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California high court rejects challenges to redistricting

The legal challenges were brought by Republicans seeking to overturn congressional and state Senate voting district maps drawn by a citizens commission.

October 27, 2011|By Maura Dolan and Anthony York, Los Angeles Times
  • Members of the California Citizens Redistricting Commission listen to public comments on congressional redistricting in June in Culver City.
Members of the California Citizens Redistricting Commission listen to… (Lawrence K. Ho / Los Angeles…)

Reporting from San Francisco and Sacramento -- The California Supreme Court refused Wednesday to intervene in new voting districts drawn by a citizens commission, deciding unanimously to reject two challenges to the boundaries.

The high court considered the legal challenges, brought by Republicans seeking to overturn congressional and state Senate district maps, in a closed session, and the judges did not comment on their reasons for rejecting the lawsuits.

"We're disappointed that the court denied the petition on the Senate districts without a hearing," said Charles H. Bell, an attorney for the plaintiffs. Their lawsuit alleged that some of the boundaries violate state constitutional requirements that districts be compact and contiguous and fail to comply with the federal voting rights law governing minority representation.

California voters took the redistricting task away from the Legislature and created the citizens commission to do it every 10 years, after the census, to adjust for population changes.

The ruling leaves a referendum effort against the Senate maps as the only avenue for GOP interests seeking to undo the work of the California Citizens Redistricting Commission. The panel's maps for state Assembly and Board of Equalization districts have not been challenged.

Backers of a referendum have until Nov. 13 to gather some 504,000 signatures to place their measure on next year's ballot. If they succeed, the state Supreme Court will once again be required to decide whether to use the commission's districts or appoint special masters to draw new ones until voters can decide for themselves.

State GOP spokesman Mark Standriff said the Republican Party supports the idea of an independent commission to draw California's political lines, but "the process got hijacked by political partisans along the way." A referendum, he said, would "give people a chance to fix the maps."

A similar effort to overturn new congressional districts failed to get very far. But the party's drive against the Senate maps recently got a big boost: a $1-million donation from Mercury Insurance Chairman George Joseph. He recently gave the money to the California Republican Party, which poured at least $900,000 into the referendum signature-gathering effort this week.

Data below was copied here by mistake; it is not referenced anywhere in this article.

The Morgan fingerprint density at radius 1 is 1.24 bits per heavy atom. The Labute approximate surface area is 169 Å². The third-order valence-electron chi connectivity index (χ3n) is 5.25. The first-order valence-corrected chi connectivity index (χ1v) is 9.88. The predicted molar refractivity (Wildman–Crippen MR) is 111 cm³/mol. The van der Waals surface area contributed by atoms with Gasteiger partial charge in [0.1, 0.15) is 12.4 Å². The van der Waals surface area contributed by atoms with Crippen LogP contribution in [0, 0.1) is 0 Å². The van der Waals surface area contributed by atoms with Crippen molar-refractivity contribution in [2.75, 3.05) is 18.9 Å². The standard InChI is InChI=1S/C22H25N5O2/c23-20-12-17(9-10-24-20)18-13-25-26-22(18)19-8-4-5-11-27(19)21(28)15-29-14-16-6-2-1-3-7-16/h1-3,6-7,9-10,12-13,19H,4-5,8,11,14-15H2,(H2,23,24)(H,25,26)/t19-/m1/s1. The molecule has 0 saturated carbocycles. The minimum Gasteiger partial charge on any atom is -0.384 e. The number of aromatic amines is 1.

Jeff Green, a spokesman for Joseph, did not say why the insurance executive opposed the Senate districts. Many analysts believe that the districts favor Democrats enough that Republican representation in the upper house could fall below the one-third threshold needed to block tax increases in Sacramento.

This is the second time in recent months that Joseph has opened his checkbook to reshape state politics. Last summer, he contributed $8.1 million to an effort to place an initiative on the 2012 ballot that would allow insurance companies to hike certain fees to customers. Proponents are gathering signatures.

Opponents of the lawsuits and referendum say the commission's maps simply reflect the drop in the percentage of Republicans in California's electorate. According to the California secretary of state, Republicans were 35% of state voters in 2003 but just under 31% in February of this year.

"The Supreme Court has struck a blow against politics as usual by upholding the fair and representative maps" drawn by the citizens panel, commissioner Stan Forbes said in a statement Wednesday.

Paul Mitchell, a Democratic political consultant who has specialized in redistricting, said the court's Wednesday action also has implications for the referendum drive.

"The court just threw out the lawsuits, saying in effect that these plans are legal," he said. "It creates a sense that these plans pass legal muster."

Also on Wednesday, California Common Cause, a proponent of the ballot measures that voters approved last year and in 2008 to create the new redistricting system, filed a complaint with the state's ethics agency against the California Republican Party and one of the referendum advocates, Fairness & Accountability in Redistricting (FAIR).

The complaint alleges that the two violated campaign finance disclosure rules by failing to properly disclose the major financial supporters of the proposed referendum. Representatives of FAIR could not be reached for comment. The GOP's Standriff called the complaint "frivolous" and said the Republican Party had filed amended disclosures that addressed all of its contributions.

The redistricting commission produced new political maps last summer after several months of intensive public testimony. Some minority rights groups, particularly Latinos, complained that the maps did not properly reflect their growth and threatened to sue in federal court. So far, none has.

maura.dolan@latimes.com

anthony.york@latimes.com

Los Angeles Times staff writers Jean Merl in Los Angeles and Patrick McGreevy in Sacramento contributed to this report.

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